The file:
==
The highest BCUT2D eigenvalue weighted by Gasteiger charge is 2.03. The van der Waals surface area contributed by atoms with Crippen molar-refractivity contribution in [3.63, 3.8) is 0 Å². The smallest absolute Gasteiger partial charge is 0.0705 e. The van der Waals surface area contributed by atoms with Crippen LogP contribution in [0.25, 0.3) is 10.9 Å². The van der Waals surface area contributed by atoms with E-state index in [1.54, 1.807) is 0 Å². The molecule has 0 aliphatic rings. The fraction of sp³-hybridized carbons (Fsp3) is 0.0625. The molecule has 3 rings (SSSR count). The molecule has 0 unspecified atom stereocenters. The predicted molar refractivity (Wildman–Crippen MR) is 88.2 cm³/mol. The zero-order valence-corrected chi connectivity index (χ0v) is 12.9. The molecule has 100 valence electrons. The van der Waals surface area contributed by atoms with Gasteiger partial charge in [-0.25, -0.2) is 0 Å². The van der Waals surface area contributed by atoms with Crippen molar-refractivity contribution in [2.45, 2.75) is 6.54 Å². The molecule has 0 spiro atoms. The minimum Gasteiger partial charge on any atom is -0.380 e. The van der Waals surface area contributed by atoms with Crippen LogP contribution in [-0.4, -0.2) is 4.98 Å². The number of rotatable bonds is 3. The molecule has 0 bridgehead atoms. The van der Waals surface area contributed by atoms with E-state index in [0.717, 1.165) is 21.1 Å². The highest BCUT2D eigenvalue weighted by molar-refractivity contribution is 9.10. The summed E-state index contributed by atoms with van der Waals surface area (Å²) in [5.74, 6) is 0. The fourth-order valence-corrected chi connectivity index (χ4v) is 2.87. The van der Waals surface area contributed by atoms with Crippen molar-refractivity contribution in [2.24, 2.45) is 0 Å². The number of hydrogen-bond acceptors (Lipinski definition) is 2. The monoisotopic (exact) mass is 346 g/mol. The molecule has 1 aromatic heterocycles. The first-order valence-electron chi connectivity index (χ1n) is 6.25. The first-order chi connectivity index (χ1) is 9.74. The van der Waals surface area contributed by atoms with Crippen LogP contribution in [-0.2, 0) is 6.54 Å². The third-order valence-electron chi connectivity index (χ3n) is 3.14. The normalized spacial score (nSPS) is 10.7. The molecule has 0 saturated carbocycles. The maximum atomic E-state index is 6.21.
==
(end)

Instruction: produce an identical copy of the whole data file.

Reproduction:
The highest BCUT2D eigenvalue weighted by Gasteiger charge is 2.03. The van der Waals surface area contributed by atoms with Crippen molar-refractivity contribution in [3.63, 3.8) is 0 Å². The smallest absolute Gasteiger partial charge is 0.0705 e. The van der Waals surface area contributed by atoms with Crippen LogP contribution in [0.25, 0.3) is 10.9 Å². The van der Waals surface area contributed by atoms with E-state index in [1.54, 1.807) is 0 Å². The molecule has 0 aliphatic rings. The fraction of sp³-hybridized carbons (Fsp3) is 0.0625. The molecule has 3 rings (SSSR count). The molecule has 0 unspecified atom stereocenters. The predicted molar refractivity (Wildman–Crippen MR) is 88.2 cm³/mol. The zero-order valence-corrected chi connectivity index (χ0v) is 12.9. The molecule has 100 valence electrons. The van der Waals surface area contributed by atoms with Gasteiger partial charge in [-0.25, -0.2) is 0 Å². The van der Waals surface area contributed by atoms with Crippen molar-refractivity contribution in [2.45, 2.75) is 6.54 Å². The molecule has 0 spiro atoms. The minimum Gasteiger partial charge on any atom is -0.380 e. The van der Waals surface area contributed by atoms with Crippen LogP contribution in [-0.4, -0.2) is 4.98 Å². The number of rotatable bonds is 3. The molecule has 0 bridgehead atoms. The van der Waals surface area contributed by atoms with E-state index in [0.717, 1.165) is 21.1 Å². The highest BCUT2D eigenvalue weighted by molar-refractivity contribution is 9.10. The summed E-state index contributed by atoms with van der Waals surface area (Å²) in [5.74, 6) is 0. The fourth-order valence-corrected chi connectivity index (χ4v) is 2.87. The van der Waals surface area contributed by atoms with Crippen molar-refractivity contribution in [2.24, 2.45) is 0 Å². The number of hydrogen-bond acceptors (Lipinski definition) is 2. The monoisotopic (exact) mass is 346 g/mol. The molecule has 1 aromatic heterocycles. The first-order valence-electron chi connectivity index (χ1n) is 6.25. The first-order chi connectivity index (χ1) is 9.74. The van der Waals surface area contributed by atoms with Crippen LogP contribution in [-0.2, 0) is 6.54 Å². The third-order valence-electron chi connectivity index (χ3n) is 3.14. The normalized spacial score (nSPS) is 10.7. The molecule has 0 saturated carbocycles. The maximum atomic E-state index is 6.21.